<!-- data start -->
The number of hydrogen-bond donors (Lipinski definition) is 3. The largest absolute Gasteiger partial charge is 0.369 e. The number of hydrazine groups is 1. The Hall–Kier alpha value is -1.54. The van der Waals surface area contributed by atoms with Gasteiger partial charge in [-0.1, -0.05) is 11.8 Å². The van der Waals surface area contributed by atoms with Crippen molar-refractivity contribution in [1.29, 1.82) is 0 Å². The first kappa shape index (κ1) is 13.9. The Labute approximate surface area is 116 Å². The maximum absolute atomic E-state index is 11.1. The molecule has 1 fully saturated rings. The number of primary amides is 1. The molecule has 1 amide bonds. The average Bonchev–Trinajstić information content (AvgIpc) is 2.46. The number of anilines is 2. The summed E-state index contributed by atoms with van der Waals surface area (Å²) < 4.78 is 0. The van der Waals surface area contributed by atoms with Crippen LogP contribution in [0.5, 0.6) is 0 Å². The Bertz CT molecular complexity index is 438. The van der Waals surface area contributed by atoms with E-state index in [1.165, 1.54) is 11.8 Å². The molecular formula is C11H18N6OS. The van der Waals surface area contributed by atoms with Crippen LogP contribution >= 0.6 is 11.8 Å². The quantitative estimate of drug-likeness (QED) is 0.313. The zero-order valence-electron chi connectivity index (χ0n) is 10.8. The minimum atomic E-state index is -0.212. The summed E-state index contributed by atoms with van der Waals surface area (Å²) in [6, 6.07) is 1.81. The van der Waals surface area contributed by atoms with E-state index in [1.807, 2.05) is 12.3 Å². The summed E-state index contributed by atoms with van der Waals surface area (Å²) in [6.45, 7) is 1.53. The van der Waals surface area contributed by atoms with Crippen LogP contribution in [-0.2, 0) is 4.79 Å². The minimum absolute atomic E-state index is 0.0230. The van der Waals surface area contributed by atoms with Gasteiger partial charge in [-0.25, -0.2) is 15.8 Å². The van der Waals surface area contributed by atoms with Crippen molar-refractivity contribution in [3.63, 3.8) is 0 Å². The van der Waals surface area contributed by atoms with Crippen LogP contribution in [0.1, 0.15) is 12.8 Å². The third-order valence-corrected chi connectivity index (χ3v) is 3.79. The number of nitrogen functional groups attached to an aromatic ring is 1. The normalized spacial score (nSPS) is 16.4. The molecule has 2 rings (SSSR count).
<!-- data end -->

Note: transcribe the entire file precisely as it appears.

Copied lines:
The number of hydrogen-bond donors (Lipinski definition) is 3. The largest absolute Gasteiger partial charge is 0.369 e. The number of hydrazine groups is 1. The Hall–Kier alpha value is -1.54. The van der Waals surface area contributed by atoms with Gasteiger partial charge in [-0.1, -0.05) is 11.8 Å². The van der Waals surface area contributed by atoms with Crippen molar-refractivity contribution in [1.29, 1.82) is 0 Å². The first kappa shape index (κ1) is 13.9. The Labute approximate surface area is 116 Å². The maximum absolute atomic E-state index is 11.1. The molecule has 1 fully saturated rings. The number of primary amides is 1. The molecule has 1 amide bonds. The average Bonchev–Trinajstić information content (AvgIpc) is 2.46. The number of anilines is 2. The summed E-state index contributed by atoms with van der Waals surface area (Å²) < 4.78 is 0. The van der Waals surface area contributed by atoms with Crippen LogP contribution in [0.5, 0.6) is 0 Å². The Bertz CT molecular complexity index is 438. The van der Waals surface area contributed by atoms with E-state index in [1.165, 1.54) is 11.8 Å². The molecular formula is C11H18N6OS. The van der Waals surface area contributed by atoms with Crippen LogP contribution >= 0.6 is 11.8 Å². The quantitative estimate of drug-likeness (QED) is 0.313. The zero-order valence-electron chi connectivity index (χ0n) is 10.8. The minimum atomic E-state index is -0.212. The summed E-state index contributed by atoms with van der Waals surface area (Å²) in [6, 6.07) is 1.81. The van der Waals surface area contributed by atoms with E-state index in [1.807, 2.05) is 12.3 Å². The summed E-state index contributed by atoms with van der Waals surface area (Å²) in [6.45, 7) is 1.53. The van der Waals surface area contributed by atoms with Crippen LogP contribution in [-0.2, 0) is 4.79 Å². The minimum absolute atomic E-state index is 0.0230. The van der Waals surface area contributed by atoms with Gasteiger partial charge in [-0.25, -0.2) is 15.8 Å². The van der Waals surface area contributed by atoms with Crippen molar-refractivity contribution in [3.63, 3.8) is 0 Å². The van der Waals surface area contributed by atoms with Crippen LogP contribution in [0.1, 0.15) is 12.8 Å². The third-order valence-corrected chi connectivity index (χ3v) is 3.79. The number of nitrogen functional groups attached to an aromatic ring is 1. The normalized spacial score (nSPS) is 16.4. The molecule has 2 rings (SSSR count).